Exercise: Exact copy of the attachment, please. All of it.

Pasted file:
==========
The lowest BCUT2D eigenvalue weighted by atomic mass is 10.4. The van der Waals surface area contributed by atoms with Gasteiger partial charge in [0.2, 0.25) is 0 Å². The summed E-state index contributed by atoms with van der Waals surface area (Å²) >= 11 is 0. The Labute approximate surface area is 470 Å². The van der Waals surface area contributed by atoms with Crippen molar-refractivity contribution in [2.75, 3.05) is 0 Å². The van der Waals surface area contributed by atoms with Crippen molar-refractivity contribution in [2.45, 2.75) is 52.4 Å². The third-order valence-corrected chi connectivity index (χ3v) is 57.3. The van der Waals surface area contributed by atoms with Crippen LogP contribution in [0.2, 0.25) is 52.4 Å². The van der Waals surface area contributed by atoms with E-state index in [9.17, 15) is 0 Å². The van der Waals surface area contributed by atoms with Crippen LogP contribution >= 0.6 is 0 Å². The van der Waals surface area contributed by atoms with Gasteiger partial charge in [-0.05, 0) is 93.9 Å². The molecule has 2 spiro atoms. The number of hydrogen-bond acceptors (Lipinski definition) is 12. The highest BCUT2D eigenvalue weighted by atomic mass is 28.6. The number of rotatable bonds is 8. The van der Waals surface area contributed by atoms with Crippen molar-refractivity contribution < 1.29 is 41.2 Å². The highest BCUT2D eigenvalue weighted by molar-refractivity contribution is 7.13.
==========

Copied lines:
The lowest BCUT2D eigenvalue weighted by atomic mass is 10.4. The van der Waals surface area contributed by atoms with Gasteiger partial charge in [0.2, 0.25) is 0 Å². The summed E-state index contributed by atoms with van der Waals surface area (Å²) >= 11 is 0. The Labute approximate surface area is 470 Å². The van der Waals surface area contributed by atoms with Crippen molar-refractivity contribution in [2.75, 3.05) is 0 Å². The van der Waals surface area contributed by atoms with Crippen molar-refractivity contribution in [2.45, 2.75) is 52.4 Å². The third-order valence-corrected chi connectivity index (χ3v) is 57.3. The van der Waals surface area contributed by atoms with Crippen LogP contribution in [0.2, 0.25) is 52.4 Å². The van der Waals surface area contributed by atoms with E-state index in [9.17, 15) is 0 Å². The van der Waals surface area contributed by atoms with Crippen LogP contribution >= 0.6 is 0 Å². The van der Waals surface area contributed by atoms with Gasteiger partial charge in [-0.05, 0) is 93.9 Å². The molecule has 2 spiro atoms. The number of hydrogen-bond acceptors (Lipinski definition) is 12. The highest BCUT2D eigenvalue weighted by atomic mass is 28.6. The number of rotatable bonds is 8. The van der Waals surface area contributed by atoms with Crippen molar-refractivity contribution < 1.29 is 41.2 Å². The highest BCUT2D eigenvalue weighted by molar-refractivity contribution is 7.13.